Rise of The Second Empire of Victorian Architecture
The name "Second Empire" refers to French history under the reign of Napoleon III. Bonaparte is acknowledged as the leader of the First Empire, his son was known as Napoleon II but was ineffectual and therefore didn’t have an empire to call his own.
Napoleon III thus inherited the Second Empire. Built from 1855-1885 this type of Victorian is instantly recognizable by a dominant mansard roof punctuated by dormer windows. Molded cornices are typical along with decorative brackets under the eaves. The picture above was taken in Washington DC and features a porte-cochere, an 1800's version of an attached garage.
The drawing above comes from an architectural planning book published in 1878 for a residence in St. Louis, Missouri. Estimated price to build the house during the time was $7500. This drawing also shows, arched windows a characteristic of a later sub-type, the "Richardson Romanesque." Second Empire, sometimes referred to as simply “Empire,” remains a viable design touchstone, it’s influence can still be felt today in interior design and furnishings.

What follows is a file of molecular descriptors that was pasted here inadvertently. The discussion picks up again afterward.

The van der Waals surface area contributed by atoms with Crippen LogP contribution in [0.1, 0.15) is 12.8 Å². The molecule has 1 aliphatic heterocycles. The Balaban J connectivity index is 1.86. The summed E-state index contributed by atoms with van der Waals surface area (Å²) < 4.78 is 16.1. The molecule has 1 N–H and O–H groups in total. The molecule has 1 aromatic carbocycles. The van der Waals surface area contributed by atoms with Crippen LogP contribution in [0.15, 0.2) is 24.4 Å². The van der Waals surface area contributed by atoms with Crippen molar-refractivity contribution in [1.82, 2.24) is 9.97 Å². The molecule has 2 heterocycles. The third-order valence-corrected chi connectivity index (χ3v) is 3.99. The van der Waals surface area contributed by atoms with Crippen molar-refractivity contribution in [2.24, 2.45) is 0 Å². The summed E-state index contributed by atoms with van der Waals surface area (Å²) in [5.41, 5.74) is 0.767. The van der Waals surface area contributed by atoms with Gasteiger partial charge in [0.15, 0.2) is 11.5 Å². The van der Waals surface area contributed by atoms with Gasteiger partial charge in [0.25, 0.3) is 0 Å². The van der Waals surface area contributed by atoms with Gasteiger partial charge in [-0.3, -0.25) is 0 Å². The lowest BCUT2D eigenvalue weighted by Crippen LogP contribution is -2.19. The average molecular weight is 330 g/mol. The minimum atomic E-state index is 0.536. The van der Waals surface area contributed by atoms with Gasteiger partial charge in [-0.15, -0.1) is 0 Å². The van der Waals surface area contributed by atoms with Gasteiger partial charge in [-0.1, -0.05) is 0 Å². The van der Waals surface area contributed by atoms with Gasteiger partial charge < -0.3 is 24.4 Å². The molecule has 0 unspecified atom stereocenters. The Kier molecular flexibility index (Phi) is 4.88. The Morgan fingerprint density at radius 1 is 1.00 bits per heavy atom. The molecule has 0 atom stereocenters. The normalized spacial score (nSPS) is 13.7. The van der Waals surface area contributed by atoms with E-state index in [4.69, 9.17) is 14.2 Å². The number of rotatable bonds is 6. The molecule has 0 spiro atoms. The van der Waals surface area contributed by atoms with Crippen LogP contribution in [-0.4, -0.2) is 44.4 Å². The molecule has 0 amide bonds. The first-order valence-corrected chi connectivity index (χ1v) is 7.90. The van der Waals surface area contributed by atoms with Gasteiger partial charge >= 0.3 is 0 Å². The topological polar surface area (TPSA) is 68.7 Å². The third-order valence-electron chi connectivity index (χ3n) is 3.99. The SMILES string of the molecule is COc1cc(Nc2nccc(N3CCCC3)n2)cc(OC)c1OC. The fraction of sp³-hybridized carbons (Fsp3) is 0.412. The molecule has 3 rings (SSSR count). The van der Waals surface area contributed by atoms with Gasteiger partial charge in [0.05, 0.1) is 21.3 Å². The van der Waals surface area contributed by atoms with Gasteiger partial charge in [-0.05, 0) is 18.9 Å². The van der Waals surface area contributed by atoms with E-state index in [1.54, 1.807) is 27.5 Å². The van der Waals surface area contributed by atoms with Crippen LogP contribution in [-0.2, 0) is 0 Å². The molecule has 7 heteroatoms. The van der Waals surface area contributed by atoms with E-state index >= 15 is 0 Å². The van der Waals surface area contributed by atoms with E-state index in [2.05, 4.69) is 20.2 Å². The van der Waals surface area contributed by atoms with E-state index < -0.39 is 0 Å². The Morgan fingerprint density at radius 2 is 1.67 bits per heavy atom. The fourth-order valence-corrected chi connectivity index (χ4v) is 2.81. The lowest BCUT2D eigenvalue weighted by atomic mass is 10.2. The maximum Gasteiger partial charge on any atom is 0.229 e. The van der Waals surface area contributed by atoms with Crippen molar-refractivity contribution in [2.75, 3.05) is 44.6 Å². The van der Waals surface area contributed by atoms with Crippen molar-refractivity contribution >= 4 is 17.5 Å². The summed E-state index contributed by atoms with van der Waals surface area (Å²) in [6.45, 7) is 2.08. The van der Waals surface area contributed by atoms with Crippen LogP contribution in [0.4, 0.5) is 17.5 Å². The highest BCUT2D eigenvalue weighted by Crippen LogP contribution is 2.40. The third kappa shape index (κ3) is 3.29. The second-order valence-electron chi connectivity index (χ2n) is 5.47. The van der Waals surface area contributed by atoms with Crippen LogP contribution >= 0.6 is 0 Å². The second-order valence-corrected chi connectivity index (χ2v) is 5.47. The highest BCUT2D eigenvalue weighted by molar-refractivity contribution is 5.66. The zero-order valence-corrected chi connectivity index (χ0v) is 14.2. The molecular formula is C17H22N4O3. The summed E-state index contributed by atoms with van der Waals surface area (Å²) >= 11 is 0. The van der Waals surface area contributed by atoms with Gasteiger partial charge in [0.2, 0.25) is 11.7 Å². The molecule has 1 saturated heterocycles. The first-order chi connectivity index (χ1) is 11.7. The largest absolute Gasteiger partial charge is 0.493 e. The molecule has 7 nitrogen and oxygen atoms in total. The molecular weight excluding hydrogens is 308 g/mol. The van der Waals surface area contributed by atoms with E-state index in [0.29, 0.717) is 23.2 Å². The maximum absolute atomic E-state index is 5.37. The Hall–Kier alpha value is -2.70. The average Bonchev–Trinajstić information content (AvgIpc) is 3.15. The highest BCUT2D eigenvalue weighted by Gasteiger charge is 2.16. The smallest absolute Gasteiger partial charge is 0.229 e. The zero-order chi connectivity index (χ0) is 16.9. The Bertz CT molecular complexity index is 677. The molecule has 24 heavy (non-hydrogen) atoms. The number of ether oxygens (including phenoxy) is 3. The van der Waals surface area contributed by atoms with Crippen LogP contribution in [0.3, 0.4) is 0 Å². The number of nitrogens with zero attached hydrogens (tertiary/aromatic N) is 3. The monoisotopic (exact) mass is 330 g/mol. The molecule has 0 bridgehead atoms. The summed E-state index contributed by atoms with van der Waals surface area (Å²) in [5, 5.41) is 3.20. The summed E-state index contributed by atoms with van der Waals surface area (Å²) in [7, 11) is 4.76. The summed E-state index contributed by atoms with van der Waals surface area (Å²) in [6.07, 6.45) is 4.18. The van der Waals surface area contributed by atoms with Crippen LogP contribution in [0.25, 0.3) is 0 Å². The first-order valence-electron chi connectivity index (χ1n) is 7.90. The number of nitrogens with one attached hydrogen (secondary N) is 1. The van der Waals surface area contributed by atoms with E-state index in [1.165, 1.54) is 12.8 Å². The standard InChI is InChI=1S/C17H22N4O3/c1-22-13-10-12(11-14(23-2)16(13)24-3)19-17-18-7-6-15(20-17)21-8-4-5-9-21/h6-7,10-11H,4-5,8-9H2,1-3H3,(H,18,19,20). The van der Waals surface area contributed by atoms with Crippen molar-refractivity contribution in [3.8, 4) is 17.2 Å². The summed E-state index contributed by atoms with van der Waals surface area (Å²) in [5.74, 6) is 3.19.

Seen above, a photograph of a Second Empire Victorian as she stood in 1885 in Woborn, Mass. Note the absence of electrical wires, cables, or television antennae. The images were captured as part of publication known as "An Historical and Descriptive Sketch of the Town."
Also taken in Woborn during the same year, the image above shows two ladies awaiting their carriage on the front porch or "portico" of this beauty. While many think the age of McMansions started with us, you can see that the Victorians also appreciated a larger than average sized abode. The difference is back then, they just called them mansions. Notice how tiny the ladies look.
For more Victorians that aren't